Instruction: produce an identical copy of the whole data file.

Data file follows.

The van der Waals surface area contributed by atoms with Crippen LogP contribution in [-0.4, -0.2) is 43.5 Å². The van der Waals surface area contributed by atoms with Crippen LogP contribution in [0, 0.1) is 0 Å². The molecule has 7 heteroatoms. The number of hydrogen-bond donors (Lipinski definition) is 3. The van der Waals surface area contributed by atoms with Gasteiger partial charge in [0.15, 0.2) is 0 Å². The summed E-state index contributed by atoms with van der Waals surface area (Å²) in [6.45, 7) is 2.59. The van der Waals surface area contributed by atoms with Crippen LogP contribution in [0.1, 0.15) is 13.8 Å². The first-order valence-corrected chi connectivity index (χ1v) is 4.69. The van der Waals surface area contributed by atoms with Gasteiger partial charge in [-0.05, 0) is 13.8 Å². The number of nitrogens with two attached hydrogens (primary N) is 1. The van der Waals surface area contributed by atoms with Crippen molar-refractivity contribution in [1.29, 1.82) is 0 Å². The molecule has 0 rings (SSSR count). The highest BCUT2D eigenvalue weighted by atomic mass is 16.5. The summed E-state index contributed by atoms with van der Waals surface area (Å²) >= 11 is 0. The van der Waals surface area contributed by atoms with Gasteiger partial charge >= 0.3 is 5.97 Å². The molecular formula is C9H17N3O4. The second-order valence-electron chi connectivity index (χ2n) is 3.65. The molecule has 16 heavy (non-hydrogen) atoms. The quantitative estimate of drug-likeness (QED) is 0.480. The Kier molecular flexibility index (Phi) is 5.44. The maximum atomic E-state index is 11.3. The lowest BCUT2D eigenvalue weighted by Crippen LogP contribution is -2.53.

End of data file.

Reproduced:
The van der Waals surface area contributed by atoms with Crippen LogP contribution in [-0.4, -0.2) is 43.5 Å². The van der Waals surface area contributed by atoms with Crippen LogP contribution in [0, 0.1) is 0 Å². The molecule has 7 heteroatoms. The number of hydrogen-bond donors (Lipinski definition) is 3. The van der Waals surface area contributed by atoms with Gasteiger partial charge in [0.15, 0.2) is 0 Å². The summed E-state index contributed by atoms with van der Waals surface area (Å²) in [6.45, 7) is 2.59. The van der Waals surface area contributed by atoms with Crippen LogP contribution in [0.1, 0.15) is 13.8 Å². The first-order valence-corrected chi connectivity index (χ1v) is 4.69. The van der Waals surface area contributed by atoms with Gasteiger partial charge in [-0.05, 0) is 13.8 Å². The number of nitrogens with two attached hydrogens (primary N) is 1. The van der Waals surface area contributed by atoms with Crippen molar-refractivity contribution in [1.29, 1.82) is 0 Å². The molecule has 0 rings (SSSR count). The highest BCUT2D eigenvalue weighted by atomic mass is 16.5. The summed E-state index contributed by atoms with van der Waals surface area (Å²) >= 11 is 0. The van der Waals surface area contributed by atoms with Gasteiger partial charge >= 0.3 is 5.97 Å². The molecular formula is C9H17N3O4. The second-order valence-electron chi connectivity index (χ2n) is 3.65. The molecule has 16 heavy (non-hydrogen) atoms. The quantitative estimate of drug-likeness (QED) is 0.480. The Kier molecular flexibility index (Phi) is 5.44. The maximum atomic E-state index is 11.3. The lowest BCUT2D eigenvalue weighted by Crippen LogP contribution is -2.53.